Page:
Discover how to build your freelance writer website in just two hours.
A dedicated website can be a game-changer for your freelance writing career. It’s not just about showcasing your portfolio; it’s a magnet for attracting high-quality clients and expanding revenue streams like affiliate marketing, sponsored content, and more. With your site, you can drive substantial traffic, command better rates, and select projects that truly align with your passion and expertise. Ready to craft your digital space? Let’s dive in.
How long does it take to set up your website?
If you know what you’re doing, you can finish within two hours. (I’m going to show you the exact instructions using images and videos).
The main steps to starting a freelance writer website are:
- Choosing your hosting provider
- Choosing your unique domain name
- Installing WordPress (don’t worry, you don’t need technical skills)
- Picking the right website theme (its unique look)
- Creating the necessary pages (homepage, portfolio, writing services, blog, contact)
- Filling these pages with content and making them look pretty
That’s it! When you begin, you don’t have to worry about online marketing or search engine optimization. These things will come later. For now, you want to make a website to show off your best work and impress potential clients. Believe me, this is already worth a lot.
How much money will you need to start a website as a freelance writer?
You can be super cheap and spend zero money with a platform like Blogger.com. But I wouldn’t recommend that. If you want to have a stunning site, I recommend choosing WordPress and buying a unique domain for your site.
It will cost you a few dollars, but it’s worth it:
- The cost of a domain (yourdomain.com): $15 per year
- The cost of hosting (keeping your site online) is $50 per month
- The cost of a website theme (so it looks slick pro) is $0 or $50 (paid option is recommended)
- The cost of WordPress (so you can manage your site) is $0
In this guide, I’ll show you how to set everything up with the top services online. For domain name and hosting, we’ll use Siteground. It’s the best and most affordable hosting service out there for new bloggers. If you don’t believe me, just look at this Siteground hosting review. For building the site, we’ll use Elementor. It’s the most popular “drag and drop” site builder for WordPress with over 4 million installs.
Here’s how to create a freelance writer website:
1. Choose the right hosting package for your website (10 minutes)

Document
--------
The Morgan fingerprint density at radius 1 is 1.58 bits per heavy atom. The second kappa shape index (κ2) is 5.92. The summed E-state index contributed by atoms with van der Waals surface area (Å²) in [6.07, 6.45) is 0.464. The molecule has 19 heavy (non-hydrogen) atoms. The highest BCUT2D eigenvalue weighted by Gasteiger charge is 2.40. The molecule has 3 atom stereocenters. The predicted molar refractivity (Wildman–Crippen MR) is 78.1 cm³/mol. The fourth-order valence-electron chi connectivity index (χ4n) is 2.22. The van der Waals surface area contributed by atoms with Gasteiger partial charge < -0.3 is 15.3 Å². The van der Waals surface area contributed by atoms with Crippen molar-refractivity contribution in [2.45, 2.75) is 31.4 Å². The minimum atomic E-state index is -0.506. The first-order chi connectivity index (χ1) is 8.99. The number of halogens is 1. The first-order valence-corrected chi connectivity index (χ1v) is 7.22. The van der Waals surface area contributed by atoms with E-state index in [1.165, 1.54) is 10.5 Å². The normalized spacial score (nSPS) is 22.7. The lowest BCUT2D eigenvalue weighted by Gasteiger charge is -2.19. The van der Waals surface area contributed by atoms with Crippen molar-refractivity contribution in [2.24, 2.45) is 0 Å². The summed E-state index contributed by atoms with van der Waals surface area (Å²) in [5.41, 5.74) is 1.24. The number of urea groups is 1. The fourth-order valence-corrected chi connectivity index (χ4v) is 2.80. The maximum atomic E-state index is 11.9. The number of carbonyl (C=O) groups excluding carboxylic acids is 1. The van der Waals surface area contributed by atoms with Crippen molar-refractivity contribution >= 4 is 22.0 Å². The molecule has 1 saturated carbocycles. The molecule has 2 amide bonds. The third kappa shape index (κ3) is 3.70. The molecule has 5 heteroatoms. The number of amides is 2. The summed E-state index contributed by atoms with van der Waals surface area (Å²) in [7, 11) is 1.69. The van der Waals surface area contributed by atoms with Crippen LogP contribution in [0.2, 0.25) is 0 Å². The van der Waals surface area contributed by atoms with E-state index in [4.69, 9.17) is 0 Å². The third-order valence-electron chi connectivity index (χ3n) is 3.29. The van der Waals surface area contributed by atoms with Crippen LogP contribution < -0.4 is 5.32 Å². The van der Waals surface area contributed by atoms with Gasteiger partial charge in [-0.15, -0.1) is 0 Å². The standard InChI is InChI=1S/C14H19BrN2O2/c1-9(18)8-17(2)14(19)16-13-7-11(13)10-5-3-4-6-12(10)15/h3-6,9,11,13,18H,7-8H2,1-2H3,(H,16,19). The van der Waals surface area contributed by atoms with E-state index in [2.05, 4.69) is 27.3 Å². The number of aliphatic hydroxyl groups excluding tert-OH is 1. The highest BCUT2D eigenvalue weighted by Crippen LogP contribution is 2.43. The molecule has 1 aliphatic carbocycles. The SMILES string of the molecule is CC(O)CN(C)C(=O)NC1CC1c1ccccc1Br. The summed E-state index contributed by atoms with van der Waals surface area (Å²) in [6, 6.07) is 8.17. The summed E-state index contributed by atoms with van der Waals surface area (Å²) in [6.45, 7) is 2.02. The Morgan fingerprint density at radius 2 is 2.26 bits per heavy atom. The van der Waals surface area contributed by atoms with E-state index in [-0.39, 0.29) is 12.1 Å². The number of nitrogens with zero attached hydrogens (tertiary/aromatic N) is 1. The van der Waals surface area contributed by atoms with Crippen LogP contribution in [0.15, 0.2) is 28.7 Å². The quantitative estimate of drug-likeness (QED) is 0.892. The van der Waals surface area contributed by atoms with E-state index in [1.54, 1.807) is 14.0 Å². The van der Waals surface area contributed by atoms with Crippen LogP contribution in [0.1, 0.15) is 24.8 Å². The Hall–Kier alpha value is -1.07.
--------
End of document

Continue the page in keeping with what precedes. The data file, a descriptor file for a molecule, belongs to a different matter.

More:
Hosting allows you to take your site online so that’s the first thing you should take care of. Get a good host and your site will have great uptime (99,99%) and blazing-fast speed. Get a bad host, and your site will be sluggish AF. I went through a couple of hosting companies over the years. First, I was using InMotion Hosting because I had no clue what I was doing. Then, I moved to Bluehost because some other blogger recommended it. But I was not 100% satisfied with the service. Finally, I picked SiteGround, and now my organic traffic is on a steady growth curve. The site speed went up, the server uptime was near perfect, and I was also able to solve all customer issues within one day.
If you’re building your first site, pick the “StartUp” plan designed especially for WordPress hosting. It costs $3.95 per month which is comparable to other hosting companies. For this price, you’ll get much better website speed, customer support, a free professional email account, and an automatic WordPress installation. All you need to do to get started is to click on “Get Plan.”
Then, you will go to a page where you can choose your domain name. Are you ready for this momentous event? Let’s pick the right one for you.
2. Pick your unique domain name and complete your order (10 minutes)
A domain name is the address of your site. For example, my domain name is rafalreyzer.com. A unique “.com” domain costs $15 per year, and you can register it directly with SiteGround. This is a good idea because you will have your hosting and your domain all in one place. Yeah, maybe you could get a domain for $10 elsewhere, but it’s not worth the headache. Trust me, I’ve been there.
Now let’s face the all-important question: how do you name your freelance writer website?